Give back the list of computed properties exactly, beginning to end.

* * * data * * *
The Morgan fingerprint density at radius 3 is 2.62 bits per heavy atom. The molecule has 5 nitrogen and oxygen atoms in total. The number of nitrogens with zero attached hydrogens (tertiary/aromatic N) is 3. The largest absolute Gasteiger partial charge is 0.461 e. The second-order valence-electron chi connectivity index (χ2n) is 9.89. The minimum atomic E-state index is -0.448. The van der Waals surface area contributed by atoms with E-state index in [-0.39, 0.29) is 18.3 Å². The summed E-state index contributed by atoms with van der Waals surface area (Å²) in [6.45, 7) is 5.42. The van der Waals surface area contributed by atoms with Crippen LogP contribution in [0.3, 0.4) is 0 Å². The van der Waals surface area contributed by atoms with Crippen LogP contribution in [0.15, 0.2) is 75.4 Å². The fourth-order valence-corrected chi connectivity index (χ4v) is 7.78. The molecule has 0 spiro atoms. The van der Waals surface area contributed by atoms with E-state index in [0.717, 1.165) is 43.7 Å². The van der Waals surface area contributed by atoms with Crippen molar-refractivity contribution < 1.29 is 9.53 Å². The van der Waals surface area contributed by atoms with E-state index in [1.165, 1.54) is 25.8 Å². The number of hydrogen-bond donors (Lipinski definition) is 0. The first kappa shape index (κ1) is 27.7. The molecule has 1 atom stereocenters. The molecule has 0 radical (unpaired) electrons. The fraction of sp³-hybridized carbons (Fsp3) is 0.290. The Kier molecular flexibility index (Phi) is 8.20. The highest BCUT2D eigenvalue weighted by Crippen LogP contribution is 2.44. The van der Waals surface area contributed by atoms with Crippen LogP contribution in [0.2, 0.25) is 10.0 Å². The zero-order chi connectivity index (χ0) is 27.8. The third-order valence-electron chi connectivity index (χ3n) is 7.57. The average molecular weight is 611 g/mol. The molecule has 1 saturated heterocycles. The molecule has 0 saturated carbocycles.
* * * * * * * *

The Morgan fingerprint density at radius 3 is 2.62 bits per heavy atom. The molecule has 5 nitrogen and oxygen atoms in total. The number of nitrogens with zero attached hydrogens (tertiary/aromatic N) is 3. The largest absolute Gasteiger partial charge is 0.461 e. The second-order valence-electron chi connectivity index (χ2n) is 9.89. The minimum atomic E-state index is -0.448. The van der Waals surface area contributed by atoms with E-state index in [-0.39, 0.29) is 18.3 Å². The summed E-state index contributed by atoms with van der Waals surface area (Å²) in [6.45, 7) is 5.42. The van der Waals surface area contributed by atoms with Crippen LogP contribution in [0.3, 0.4) is 0 Å². The van der Waals surface area contributed by atoms with Crippen LogP contribution in [0.15, 0.2) is 75.4 Å². The fourth-order valence-corrected chi connectivity index (χ4v) is 7.78. The molecule has 0 spiro atoms. The van der Waals surface area contributed by atoms with E-state index in [0.717, 1.165) is 43.7 Å². The van der Waals surface area contributed by atoms with Crippen molar-refractivity contribution < 1.29 is 9.53 Å². The van der Waals surface area contributed by atoms with E-state index in [1.165, 1.54) is 25.8 Å². The number of hydrogen-bond donors (Lipinski definition) is 0. The first kappa shape index (κ1) is 27.7. The molecule has 1 atom stereocenters. The molecule has 0 radical (unpaired) electrons. The fraction of sp³-hybridized carbons (Fsp3) is 0.290. The Kier molecular flexibility index (Phi) is 8.20. The highest BCUT2D eigenvalue weighted by Crippen LogP contribution is 2.44. The van der Waals surface area contributed by atoms with Crippen LogP contribution in [0.2, 0.25) is 10.0 Å². The zero-order chi connectivity index (χ0) is 27.8. The third-order valence-electron chi connectivity index (χ3n) is 7.57. The average molecular weight is 611 g/mol. The molecule has 1 saturated heterocycles. The molecule has 0 saturated carbocycles.